By Eliott C. Ponte, Law Clerk
Free Checking Means Free, No Catches… None!
Earlier this month, the Consumer Financial Protection Bureau (CFPB) published a consent order in which M&T Bank consented to pay a $200,000 civil money penalty and return $2.9 million in assessed fees to 59,000 of its customers for alleged UDAAP and Truth in Savings violations. According to the consent order, M&T Bank advertised free checking accounts to consumers when, in fact, the free checking account was only free if the participating consumer maintained a certain level of account activities.
After reading both the CFPB Press Release and the consent order, it appears that M&T Bank decided it wanted to offer a free checking account product with a catch: the consumer must maintain a minimum level of account activity for 90 consecutive days. If a consumer failed to maintain the minimum activity level after 90 days, the consumer was automatically withdrawn from the free checking account and enrolled into a new non-free checking account. However, the advertisements made by M&T Bank failed to mention the required minimum level of account activity. Below are some of the advertisements made by M&T Bank as mentioned in the consent order:
- “Have you raised the green flag for free checking from M&T Bank? There’s no minimum balance requirement and no monthly service charge;”
- “Untangle yourself from monthly service fees. Get a free checking account at M&T. No strings attached;”
- “Free yourself from monthly service fees. Get free checking from M&T Bank;”
- “M&T Totally Free Checking No minimum Balance. No monthly service charge.”
While the advertisements failed to mention that a consumer had to maintain a minimum level of account activity to remain enrolled in the free checking account, M&T Bank disclosed this requirement to the consumer prior to opening the account. As stated in the consent order, consumers received written notice of both the requirements to maintain the free checking account and the consequences for failing to meet the minimum requirements when they opened their accounts. In fact, the complaint acknowledges that M&T Bank gave each consumer a one-page document that disclosed these requirements. Moreover, the consumers also received an additional one-page document that contained the features of the non-free checking account, which included the disclosure of the monthly maintenance fee for not meeting the required activity requirements of the non-free checking account, in case the consumer failed to meet the minimum activity requirements of the free checking account.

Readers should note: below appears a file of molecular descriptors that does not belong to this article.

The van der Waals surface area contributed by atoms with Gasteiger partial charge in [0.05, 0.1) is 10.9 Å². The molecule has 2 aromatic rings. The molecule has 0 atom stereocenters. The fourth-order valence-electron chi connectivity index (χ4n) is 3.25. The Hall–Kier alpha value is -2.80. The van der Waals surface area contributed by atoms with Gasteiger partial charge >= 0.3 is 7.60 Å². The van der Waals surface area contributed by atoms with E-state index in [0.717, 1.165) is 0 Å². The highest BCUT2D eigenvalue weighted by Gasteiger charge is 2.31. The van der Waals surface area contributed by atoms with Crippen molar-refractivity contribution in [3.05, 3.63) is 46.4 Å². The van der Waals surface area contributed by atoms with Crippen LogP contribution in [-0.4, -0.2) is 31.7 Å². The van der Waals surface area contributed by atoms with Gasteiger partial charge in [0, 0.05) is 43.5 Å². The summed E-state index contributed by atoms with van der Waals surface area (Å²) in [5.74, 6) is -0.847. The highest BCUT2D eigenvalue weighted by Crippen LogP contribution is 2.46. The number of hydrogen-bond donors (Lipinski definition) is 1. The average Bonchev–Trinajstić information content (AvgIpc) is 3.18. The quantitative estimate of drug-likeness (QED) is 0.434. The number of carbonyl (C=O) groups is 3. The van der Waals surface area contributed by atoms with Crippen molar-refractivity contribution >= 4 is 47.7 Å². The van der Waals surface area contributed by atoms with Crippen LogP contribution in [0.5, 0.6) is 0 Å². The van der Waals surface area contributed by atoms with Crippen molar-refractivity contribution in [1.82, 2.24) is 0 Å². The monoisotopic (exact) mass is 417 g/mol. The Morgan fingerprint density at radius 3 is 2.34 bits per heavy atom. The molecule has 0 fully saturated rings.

Nevertheless, from the CFPB’s perspective, these prophylactic measures taken by M&T Bank still violated UDAAP because none of the advertisements mentioned either the minimum activity requirement or the automatic conversion from a free checking account to a non-free checking account. Moreover, the CFPB claimed this violated Truth in Savings because the regulation prohibits advertising an account as “free or no cost” if a maintenance or activity fee can be imposed on the account.
While consent orders are not actual interpretations of law or regulation (consent orders are merely settlement agreements between two parties, and, unlike the opinion of a court, cannot be relied on in other enforcement actions), it is important that compliance officers pay attention them because consent orders tells the industry what a regulator thinks is a violation of a law or regulation. In the case of M&T Bank, the consent order tells us what the CFPB thinks is a violation of UDAAP and Truth in Savings for the purposes of advertising free checking. If a credit union is thinking of advertising a free checking account product, the credit union should remember this consent order and avoid the mistakes the CFPB claims M&T Bank made.
Thank you to everyone who sent me emails congratulating me on my nuptial. The positive remarks were a wonderful thing to read on my first day back at NAFCU. As promised, I have posted some wedding pictures below. In the coming blog posts, I will post highlights of my honeymoon trip through Europe and North Africa.
Here comes the bride (and her father).
Husband and wife during our first toast.
Below is a collage of pictures from our wedding photographer.
And last but not least, a wedding selfie!